Roberson told commissioners Aug. 3 it would require nearly $2 million per year to restaff the program and pay competitive salaries, but he said he does not want to staff full-time positions using temporary ARPA funds. Further discussion is expected at a Nov. 8 Commissioners Court meeting.

“[Having those beds] is one of the biggest needs for this county, for law enforcement,” Precinct 3 Commissioner James Noack said Aug. 3. “Not having them is a disservice.”

Meanwhile, Roberson said in an October interview mental health care providers are concerned about the effect of an expected economic recession through the end of 2022.

“[This time] last year was very busy. I don’t know what to expect this year,” Roberson said. “I have seen Decembers that are so quiet that nothing is going on, and you see other years where you are very busy. If I had to guess, we will be busy. … On the horizon, though, is the potential for a recession.”

barriers to access

In addition to staffing challenges, local organizations said lengthy waiting lists, a lack of providers and the cost of services are barriers to receiving mental health services in Montgomery County.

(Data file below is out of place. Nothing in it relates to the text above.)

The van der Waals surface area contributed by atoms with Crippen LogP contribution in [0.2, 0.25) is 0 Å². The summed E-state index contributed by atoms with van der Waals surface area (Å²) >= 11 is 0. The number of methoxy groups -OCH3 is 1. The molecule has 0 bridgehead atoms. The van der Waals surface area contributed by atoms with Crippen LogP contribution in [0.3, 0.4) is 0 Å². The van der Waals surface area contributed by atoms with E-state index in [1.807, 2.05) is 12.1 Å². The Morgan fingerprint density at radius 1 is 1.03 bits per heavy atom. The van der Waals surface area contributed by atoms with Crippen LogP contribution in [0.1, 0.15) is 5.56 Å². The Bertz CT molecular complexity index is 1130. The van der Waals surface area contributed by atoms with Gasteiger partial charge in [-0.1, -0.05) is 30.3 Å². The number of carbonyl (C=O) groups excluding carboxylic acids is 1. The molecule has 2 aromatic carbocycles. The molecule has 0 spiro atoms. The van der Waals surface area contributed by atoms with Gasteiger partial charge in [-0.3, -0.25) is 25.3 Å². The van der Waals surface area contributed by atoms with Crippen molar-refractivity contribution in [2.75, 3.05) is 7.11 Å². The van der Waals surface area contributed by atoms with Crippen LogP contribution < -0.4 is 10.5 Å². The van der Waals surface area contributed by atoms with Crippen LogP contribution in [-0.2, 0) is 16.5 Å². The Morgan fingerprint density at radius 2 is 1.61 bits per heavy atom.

The area served by Tri-County is designated as a high-needs health care professionals shortage area for mental health, according to the US Health Resources and Service Administration.

In addition, a 2022 report from Mental Health America shows there are 830 residents per mental health provider in the state, ranking Texas second lowest for provider availability in the US

Locally, Ann Snyder, former president and CEO of Interfaith of The Woodlands, said she has seen an increase in advocacy, particularly for area nonprofits that provide mental health services, such as Mosaics of Mercy, which offers mental health and crisis services, particularly after the start of the coronavirus pandemic.